Xenophobic millennials: The Jakarta Post

A survey found that millennials in Indonesia show a strong xenophobic tendency.
A survey found that millennials in Indonesia show a strong xenophobic tendency.PHOTO: REUTERS

In its editorial on Nov 7, the paper shares its concern about the negative view on migrants held by the country's millennials and the damage it could do.

JAKARTA (THE JAKARTA POST/ASIA NEWS NETWORK) - Growing up with unlimited access to information through the internet, millennials the world over should care less about nationalism and patriotism than their predecessors of Generation X or the baby boomers.

According to Pew Research, only about one in three millennials in the United States describe themselves as "a patriotic person," as 35 per cent say this is a "perfect" description. The figure for Gen Xers is 64 per cent and for Boomers 75 per cent. It is also a well-known fact that millennials tend to take a globalist approach to world affairs and that they like to consider themselves to be citizens of the world.

A survey conducted by Jakarta-based think tank Centre for Strategic and International Studies (CSIS), meanwhile, paints a different picture of millennials in this country. The survey found that millennials in Indonesia, the section of the population between 17 and 29 years of age, show a strong xenophobic tendency. The survey found that 77.7 per cent of millennials viewed negatively the impact of foreign workers on the economy, believing that foreigners take away jobs from the local population.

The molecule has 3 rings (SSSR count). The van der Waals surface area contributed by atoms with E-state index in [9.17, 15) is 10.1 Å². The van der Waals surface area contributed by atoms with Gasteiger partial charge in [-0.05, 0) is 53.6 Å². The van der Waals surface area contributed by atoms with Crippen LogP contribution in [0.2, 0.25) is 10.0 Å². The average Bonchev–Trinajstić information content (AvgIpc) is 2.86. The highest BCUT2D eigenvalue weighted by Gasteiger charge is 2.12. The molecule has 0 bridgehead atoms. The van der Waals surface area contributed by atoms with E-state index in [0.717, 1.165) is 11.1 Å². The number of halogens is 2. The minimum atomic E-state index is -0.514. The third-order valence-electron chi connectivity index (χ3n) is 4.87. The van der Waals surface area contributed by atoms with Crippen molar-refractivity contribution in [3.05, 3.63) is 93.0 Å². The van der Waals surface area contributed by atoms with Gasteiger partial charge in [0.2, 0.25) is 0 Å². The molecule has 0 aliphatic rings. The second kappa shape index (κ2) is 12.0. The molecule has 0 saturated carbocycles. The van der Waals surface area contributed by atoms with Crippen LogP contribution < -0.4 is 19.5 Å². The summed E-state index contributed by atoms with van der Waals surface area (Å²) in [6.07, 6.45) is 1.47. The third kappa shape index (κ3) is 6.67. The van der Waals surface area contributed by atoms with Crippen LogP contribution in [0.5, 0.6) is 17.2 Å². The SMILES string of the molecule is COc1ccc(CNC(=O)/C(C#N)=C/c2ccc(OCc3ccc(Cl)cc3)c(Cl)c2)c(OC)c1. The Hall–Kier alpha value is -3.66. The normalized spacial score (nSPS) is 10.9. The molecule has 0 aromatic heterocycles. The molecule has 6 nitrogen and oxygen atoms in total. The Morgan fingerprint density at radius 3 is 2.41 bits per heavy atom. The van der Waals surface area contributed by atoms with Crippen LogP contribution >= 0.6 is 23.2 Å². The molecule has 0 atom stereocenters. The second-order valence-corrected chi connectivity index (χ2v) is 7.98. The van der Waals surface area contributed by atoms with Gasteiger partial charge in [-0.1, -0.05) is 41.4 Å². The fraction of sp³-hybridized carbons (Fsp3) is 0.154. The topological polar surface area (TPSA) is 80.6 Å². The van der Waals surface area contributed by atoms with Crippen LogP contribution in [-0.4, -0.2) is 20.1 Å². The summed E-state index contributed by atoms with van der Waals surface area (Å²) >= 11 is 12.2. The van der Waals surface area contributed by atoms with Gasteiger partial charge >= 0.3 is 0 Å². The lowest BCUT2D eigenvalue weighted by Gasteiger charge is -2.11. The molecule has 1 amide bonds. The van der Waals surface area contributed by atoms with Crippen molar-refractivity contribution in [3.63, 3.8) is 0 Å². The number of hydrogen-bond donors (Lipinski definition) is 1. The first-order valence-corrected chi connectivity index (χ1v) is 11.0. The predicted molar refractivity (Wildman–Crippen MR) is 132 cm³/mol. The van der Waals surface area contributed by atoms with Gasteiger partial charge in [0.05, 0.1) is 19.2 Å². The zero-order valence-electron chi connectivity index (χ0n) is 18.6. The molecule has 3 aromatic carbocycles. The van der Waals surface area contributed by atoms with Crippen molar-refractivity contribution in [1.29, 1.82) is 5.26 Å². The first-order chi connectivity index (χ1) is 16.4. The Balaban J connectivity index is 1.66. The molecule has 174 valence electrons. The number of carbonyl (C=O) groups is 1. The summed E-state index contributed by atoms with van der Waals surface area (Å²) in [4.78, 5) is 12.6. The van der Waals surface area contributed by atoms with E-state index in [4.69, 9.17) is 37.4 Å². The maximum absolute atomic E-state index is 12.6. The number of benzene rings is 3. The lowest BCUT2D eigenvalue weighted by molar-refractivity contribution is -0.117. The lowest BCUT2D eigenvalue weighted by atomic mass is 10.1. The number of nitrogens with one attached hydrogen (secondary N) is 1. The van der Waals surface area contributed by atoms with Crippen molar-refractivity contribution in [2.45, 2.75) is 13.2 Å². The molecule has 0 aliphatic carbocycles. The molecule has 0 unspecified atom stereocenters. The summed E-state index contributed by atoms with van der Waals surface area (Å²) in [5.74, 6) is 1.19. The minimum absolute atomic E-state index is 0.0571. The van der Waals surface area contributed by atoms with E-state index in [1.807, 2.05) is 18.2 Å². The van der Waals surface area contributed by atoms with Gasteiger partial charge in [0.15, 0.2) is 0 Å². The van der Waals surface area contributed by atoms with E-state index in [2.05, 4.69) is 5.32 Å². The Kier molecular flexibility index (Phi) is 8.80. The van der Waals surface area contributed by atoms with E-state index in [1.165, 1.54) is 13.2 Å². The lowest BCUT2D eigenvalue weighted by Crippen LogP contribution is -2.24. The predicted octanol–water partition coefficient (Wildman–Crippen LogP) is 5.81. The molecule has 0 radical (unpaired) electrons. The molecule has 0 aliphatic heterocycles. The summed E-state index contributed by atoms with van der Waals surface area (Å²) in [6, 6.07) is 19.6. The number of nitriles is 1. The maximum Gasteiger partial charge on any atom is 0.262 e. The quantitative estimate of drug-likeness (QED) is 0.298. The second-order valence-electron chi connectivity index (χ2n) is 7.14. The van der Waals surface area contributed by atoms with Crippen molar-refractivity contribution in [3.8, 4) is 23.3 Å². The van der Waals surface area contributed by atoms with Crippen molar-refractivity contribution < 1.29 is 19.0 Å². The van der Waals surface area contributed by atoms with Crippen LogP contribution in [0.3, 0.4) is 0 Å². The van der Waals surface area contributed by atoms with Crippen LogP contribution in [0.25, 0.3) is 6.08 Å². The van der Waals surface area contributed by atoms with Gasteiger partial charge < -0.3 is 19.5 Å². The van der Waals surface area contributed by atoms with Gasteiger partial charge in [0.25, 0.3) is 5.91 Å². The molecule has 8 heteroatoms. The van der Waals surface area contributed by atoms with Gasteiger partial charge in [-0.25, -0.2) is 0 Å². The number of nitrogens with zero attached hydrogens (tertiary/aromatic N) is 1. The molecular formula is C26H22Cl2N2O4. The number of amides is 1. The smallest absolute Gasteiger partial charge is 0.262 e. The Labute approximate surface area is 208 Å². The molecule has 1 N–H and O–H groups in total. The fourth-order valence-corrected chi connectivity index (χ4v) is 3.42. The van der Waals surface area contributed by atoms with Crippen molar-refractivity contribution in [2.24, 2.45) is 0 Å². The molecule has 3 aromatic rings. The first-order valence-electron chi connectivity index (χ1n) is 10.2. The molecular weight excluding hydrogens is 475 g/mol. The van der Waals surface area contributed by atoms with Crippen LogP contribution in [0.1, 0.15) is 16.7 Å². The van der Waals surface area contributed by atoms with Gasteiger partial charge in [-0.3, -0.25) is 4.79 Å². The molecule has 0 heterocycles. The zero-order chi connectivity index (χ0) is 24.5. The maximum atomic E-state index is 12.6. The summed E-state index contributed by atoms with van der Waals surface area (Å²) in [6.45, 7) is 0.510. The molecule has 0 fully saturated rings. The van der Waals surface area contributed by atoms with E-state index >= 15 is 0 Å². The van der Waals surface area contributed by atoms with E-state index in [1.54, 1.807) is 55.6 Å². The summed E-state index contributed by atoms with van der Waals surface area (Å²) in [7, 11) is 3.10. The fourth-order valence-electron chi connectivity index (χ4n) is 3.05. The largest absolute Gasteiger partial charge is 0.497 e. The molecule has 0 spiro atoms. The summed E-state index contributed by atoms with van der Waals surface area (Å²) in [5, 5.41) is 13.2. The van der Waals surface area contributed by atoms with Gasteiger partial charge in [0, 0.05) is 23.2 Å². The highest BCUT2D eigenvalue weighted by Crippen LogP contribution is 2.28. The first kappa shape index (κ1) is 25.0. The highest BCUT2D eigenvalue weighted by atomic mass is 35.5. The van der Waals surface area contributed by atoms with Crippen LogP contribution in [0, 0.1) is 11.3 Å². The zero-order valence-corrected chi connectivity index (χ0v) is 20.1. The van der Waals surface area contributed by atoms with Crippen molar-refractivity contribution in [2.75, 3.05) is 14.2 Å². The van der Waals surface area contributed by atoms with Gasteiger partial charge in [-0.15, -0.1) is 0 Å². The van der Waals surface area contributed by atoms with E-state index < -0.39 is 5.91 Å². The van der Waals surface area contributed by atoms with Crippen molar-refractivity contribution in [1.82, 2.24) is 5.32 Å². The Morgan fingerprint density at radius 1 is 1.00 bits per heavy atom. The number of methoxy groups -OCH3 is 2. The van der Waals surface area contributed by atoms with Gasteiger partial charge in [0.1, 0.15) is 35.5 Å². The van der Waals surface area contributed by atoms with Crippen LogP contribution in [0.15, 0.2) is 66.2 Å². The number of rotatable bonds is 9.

The finding is troubling not only because Indonesia has a lower intake of foreign workers than Singapore, Malaysia and Thailand, but also because such a negative perception comes up while the country is enjoying healthy economic growth. What would the millennials do if the country's economy suddenly took a turn for the worse?

Millennials holding a negative view toward foreign workers is also troubling because a quick search on the internet could show them that the myth of foreign workers stealing jobs from locals has long been debunked. (The economic benefits of immigration could be the most settled fact in economics, and this explains why Angela Merkel insisted on allowing hundreds of thousands of immigrants to Germany in the past few years).

But if some of these young people believe (based on information they get from the internet) that the earth is flat or that the moon landing was faked, they ultimately could subscribe to any idea, however dumb it may be. We have a problem when these ideas that millennials subscribe to can have far-reaching consequences.

A negative attitude toward foreign workers today could turn into full-blown racism in five years if these millennials are continually exposed to ideas and thoughts that promote suspicion toward people of different ethnic or religious backgrounds. Today, millennials as a demographic group play a significant role in determining the outcome of an election, and we should be more concerned now that we know their political preference.

The rise of nationalist sentiment in many parts of the world, from Brexit and the election of Trump to the victory of Austrian conservative leader Sebastian Kurz (the first millennial to become a country leader), should teach us the lesson that sometimes voters, millennials included, can take us in a direction we thought impossible a few years back. With millennials now ready to take over the world, it is time for us to be worried about the future.

The Jakarta Post is a member of The Straits Times media partner Asia News Network, an alliance of 23 news media entities.